3) van der Waals attractions - Spontaneous polar interactions
4) Hydrophobic interaction - caused by pushing of non-polar surfaces out of the hydrogen-bonded water network, where they would interfere with the highly favourable interactions between water molecules
How many amino acids are there?
How are amino acids linked?
Covalent peptide bonds
Hydrocarbons arranged in a linear chain
Closed hydrocarbon chain
What is an amphipathic molecule?
Molecule containing both hydrophilic and hydrophobic regions
Concentration of H+ ions in solution pH= -log(H+)
What is the purpose of a buffer?
Solution made of weak acid and its conjugate base that resists changes in pH upon the addition of small amounts of acid or alkali
What is the isoelectric point of a protein?
pH at which the protein has no net charge Acidic proteins have a low Pi and basic protein have a high Pi
Describe the structure of an amino acid
- Central alpha carbon atom
- Amino group
- Carboxyl group
- R group
What happens to an amino acid with a Pi lower than the pH of solution?
Amino acid is deprotonated
How are amino acids classified?
Polar, non-polar, aliphatic, aromatic, charged, uncharged
Name two non-polar amino acids?
Phenylalanine and Tryptophan
Name two negatively charged amino acids
Glutamate and aspartate
Name two positively charged amino acids
Lysine and arginine
What is a peptide bond? List the features of a peptide bond
- Covalent linking of two amino acids between the carboxyl group of one and the amino group of the other with the subsequent removal of a water molecule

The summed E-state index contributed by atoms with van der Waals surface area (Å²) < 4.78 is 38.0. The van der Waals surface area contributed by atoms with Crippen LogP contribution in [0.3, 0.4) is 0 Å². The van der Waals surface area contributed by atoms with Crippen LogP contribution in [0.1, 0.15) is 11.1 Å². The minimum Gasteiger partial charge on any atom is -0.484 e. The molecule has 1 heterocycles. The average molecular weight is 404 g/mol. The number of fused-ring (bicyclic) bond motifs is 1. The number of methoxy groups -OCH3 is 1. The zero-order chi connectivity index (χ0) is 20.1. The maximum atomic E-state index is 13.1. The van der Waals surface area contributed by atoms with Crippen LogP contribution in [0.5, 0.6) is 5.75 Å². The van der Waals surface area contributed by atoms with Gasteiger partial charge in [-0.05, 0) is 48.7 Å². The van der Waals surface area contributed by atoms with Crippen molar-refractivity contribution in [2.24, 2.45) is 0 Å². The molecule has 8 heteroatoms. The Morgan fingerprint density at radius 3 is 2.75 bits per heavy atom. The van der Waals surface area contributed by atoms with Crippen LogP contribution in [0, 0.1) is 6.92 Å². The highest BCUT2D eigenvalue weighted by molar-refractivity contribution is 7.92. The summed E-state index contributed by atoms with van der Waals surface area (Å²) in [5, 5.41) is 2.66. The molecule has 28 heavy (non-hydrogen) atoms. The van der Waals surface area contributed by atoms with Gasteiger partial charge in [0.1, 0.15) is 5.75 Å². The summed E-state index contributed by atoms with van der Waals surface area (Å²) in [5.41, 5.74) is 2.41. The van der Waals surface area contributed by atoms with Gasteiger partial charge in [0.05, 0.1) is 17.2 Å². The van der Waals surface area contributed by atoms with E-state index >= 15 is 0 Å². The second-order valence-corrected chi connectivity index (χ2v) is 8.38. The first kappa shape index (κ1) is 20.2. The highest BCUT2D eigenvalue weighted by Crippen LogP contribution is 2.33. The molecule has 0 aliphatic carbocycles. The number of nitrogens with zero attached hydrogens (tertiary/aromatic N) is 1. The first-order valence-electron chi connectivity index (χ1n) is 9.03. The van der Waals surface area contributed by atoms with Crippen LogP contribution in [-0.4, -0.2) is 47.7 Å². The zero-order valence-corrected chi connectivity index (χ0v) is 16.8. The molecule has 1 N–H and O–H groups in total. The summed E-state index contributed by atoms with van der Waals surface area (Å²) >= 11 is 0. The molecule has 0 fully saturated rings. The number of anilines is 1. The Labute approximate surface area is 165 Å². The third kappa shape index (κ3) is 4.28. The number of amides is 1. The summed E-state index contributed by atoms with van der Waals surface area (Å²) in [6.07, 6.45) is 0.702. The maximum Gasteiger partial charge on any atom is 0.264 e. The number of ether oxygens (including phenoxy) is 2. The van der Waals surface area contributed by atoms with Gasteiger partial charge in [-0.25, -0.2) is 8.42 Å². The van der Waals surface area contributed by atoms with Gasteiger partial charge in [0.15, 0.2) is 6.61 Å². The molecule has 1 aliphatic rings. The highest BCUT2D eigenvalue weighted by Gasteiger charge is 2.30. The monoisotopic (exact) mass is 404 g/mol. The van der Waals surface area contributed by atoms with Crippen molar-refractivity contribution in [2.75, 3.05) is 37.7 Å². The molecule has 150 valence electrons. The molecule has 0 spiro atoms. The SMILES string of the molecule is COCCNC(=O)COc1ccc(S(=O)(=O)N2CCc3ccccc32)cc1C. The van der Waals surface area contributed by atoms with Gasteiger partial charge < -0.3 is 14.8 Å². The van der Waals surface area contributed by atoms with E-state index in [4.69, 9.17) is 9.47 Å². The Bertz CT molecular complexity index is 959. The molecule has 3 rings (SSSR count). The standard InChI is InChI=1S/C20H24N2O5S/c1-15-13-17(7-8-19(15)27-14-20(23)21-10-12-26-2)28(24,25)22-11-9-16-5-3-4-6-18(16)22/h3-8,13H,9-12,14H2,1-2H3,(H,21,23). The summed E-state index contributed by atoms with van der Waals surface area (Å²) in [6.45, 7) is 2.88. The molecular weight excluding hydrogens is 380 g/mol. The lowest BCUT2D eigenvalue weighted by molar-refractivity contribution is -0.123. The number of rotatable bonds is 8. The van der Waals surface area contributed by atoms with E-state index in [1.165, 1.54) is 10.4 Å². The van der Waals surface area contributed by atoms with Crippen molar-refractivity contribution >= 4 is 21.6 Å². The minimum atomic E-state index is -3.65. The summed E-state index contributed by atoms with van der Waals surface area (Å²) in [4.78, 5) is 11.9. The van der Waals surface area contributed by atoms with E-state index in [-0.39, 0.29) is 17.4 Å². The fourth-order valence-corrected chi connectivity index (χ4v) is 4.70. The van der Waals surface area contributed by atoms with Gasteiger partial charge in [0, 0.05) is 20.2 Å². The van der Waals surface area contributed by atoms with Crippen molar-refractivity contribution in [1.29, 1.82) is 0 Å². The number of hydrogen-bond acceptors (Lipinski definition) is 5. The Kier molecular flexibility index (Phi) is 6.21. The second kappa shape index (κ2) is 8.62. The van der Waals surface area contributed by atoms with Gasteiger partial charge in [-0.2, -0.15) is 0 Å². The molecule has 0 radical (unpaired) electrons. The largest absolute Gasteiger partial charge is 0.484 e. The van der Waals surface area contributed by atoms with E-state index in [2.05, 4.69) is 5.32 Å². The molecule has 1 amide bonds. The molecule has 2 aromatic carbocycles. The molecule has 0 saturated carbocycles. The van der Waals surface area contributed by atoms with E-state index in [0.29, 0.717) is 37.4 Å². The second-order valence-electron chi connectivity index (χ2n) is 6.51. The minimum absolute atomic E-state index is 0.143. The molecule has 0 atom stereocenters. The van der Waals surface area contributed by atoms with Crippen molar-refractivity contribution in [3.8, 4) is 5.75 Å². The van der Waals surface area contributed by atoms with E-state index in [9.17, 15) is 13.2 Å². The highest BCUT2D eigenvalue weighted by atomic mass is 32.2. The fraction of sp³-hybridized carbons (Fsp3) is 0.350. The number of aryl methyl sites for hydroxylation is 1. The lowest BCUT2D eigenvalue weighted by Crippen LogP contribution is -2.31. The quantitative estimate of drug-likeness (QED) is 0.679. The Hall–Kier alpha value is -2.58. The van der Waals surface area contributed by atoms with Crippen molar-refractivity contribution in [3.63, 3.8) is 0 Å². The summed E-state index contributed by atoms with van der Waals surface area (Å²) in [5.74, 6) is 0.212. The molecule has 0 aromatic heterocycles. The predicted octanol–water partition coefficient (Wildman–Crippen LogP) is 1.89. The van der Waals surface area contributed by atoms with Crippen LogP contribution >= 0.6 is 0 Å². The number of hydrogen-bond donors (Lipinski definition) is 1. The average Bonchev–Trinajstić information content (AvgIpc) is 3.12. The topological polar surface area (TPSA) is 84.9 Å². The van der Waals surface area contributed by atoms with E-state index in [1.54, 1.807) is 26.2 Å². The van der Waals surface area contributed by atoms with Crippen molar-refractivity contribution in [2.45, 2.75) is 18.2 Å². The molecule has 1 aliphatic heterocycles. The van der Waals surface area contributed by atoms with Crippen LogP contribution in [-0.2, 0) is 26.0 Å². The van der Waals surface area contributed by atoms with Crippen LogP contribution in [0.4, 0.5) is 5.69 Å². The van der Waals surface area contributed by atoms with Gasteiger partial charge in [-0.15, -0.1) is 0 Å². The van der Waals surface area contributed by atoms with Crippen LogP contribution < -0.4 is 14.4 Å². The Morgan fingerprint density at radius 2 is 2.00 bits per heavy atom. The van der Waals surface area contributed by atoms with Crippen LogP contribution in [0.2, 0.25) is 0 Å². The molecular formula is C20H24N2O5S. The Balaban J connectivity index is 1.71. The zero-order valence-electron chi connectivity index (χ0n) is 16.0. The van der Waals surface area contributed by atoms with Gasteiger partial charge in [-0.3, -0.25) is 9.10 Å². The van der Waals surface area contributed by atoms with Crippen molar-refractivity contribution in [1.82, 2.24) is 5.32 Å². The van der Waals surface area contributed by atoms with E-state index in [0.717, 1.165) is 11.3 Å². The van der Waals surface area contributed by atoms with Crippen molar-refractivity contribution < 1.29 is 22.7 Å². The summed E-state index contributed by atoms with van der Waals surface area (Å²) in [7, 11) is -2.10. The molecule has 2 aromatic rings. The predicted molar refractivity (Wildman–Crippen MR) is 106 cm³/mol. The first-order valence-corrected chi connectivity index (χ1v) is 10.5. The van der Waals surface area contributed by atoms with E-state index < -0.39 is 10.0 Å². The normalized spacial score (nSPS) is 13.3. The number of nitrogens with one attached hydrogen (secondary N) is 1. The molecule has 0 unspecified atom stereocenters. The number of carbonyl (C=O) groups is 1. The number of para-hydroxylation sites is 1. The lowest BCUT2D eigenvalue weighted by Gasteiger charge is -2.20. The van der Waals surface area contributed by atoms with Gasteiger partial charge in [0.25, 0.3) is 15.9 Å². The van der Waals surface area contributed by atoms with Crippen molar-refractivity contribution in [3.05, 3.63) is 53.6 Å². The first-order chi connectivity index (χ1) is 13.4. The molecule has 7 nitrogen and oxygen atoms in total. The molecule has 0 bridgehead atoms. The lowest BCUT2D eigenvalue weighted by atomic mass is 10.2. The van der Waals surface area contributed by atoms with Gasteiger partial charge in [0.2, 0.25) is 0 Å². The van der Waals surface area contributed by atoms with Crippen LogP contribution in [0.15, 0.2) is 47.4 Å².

- Peptide bonds are planar, in trans arrangement and have double bond properties due to delocalisation of electrons
What is the consequence of a change in the primary structure of a protein?
Altering the sequence of amino acids can impact the secondary and tertiary structure leading to a non-functional polypeptide
List the key features of an alpha helix
1) Right handed
2) R groups on the outside of the helix
3) 3.6 amino acids per turn
4) 0.54 nm pitch
5) Stabilised by hydrogen bonds
List the key features of a beta pleated sheet
1) Extended conformation
2) Parallel or antiparallel
3) Interconnecting hydrogen bonds between each
4) R groups alternate between opposite sides of the chain
5) 0.35nm pitch
Name two helix forming amino acids
Alanine and leucine - small hydrophobic residues
Name two helix breaking amino acids
Glycine - Small R groups support other conformation
Proline - non-rotation around C-N bond
List the essential amino acids
If Learnt, This Huge List May Prove Truly Valuable
Isoleucine Leucine Tryptophan Histidine Lysine Methionine Phenylalanine Threonine Valine
Describe the differences between globular and fibrous proteins and give examples of each
Globular - different secondary structures, compact, for catalysis and regulation Eg enzymes
Fibrous - One type of secondary structure, long strands or sheets, for shape and support Eg collagen
What are amyloidosis?
Accumulation of mis-folded or altered dysfunctional proteins which cause disease